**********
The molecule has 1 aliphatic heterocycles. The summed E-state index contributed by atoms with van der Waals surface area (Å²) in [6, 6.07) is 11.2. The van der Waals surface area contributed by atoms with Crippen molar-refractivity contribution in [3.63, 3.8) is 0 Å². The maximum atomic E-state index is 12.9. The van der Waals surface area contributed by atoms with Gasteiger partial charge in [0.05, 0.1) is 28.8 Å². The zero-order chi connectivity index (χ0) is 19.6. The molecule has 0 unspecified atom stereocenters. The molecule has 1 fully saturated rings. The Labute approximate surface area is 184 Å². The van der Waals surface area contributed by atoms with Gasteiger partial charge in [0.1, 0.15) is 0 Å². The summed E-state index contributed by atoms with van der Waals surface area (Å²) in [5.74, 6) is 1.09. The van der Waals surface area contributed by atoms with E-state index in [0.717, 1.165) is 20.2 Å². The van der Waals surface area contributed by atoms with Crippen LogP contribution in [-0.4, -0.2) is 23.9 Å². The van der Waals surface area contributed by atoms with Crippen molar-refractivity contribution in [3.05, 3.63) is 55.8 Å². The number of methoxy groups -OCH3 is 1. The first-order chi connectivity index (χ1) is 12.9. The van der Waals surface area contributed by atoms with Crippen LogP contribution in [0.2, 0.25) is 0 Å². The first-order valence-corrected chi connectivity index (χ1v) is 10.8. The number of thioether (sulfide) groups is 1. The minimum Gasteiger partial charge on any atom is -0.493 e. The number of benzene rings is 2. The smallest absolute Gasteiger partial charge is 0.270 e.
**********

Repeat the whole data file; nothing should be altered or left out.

The molecule has 1 aliphatic heterocycles. The summed E-state index contributed by atoms with van der Waals surface area (Å²) in [6, 6.07) is 11.2. The van der Waals surface area contributed by atoms with Crippen molar-refractivity contribution in [3.63, 3.8) is 0 Å². The maximum atomic E-state index is 12.9. The van der Waals surface area contributed by atoms with Gasteiger partial charge in [0.05, 0.1) is 28.8 Å². The zero-order chi connectivity index (χ0) is 19.6. The molecule has 0 unspecified atom stereocenters. The molecule has 1 fully saturated rings. The Labute approximate surface area is 184 Å². The van der Waals surface area contributed by atoms with Gasteiger partial charge in [0.1, 0.15) is 0 Å². The summed E-state index contributed by atoms with van der Waals surface area (Å²) in [5.74, 6) is 1.09. The van der Waals surface area contributed by atoms with E-state index in [0.717, 1.165) is 20.2 Å². The van der Waals surface area contributed by atoms with Crippen LogP contribution in [-0.4, -0.2) is 23.9 Å². The van der Waals surface area contributed by atoms with Crippen molar-refractivity contribution in [3.05, 3.63) is 55.8 Å². The number of methoxy groups -OCH3 is 1. The first-order chi connectivity index (χ1) is 12.9. The van der Waals surface area contributed by atoms with Crippen LogP contribution in [0.2, 0.25) is 0 Å². The first-order valence-corrected chi connectivity index (χ1v) is 10.8. The number of thioether (sulfide) groups is 1. The minimum Gasteiger partial charge on any atom is -0.493 e. The number of benzene rings is 2. The smallest absolute Gasteiger partial charge is 0.270 e.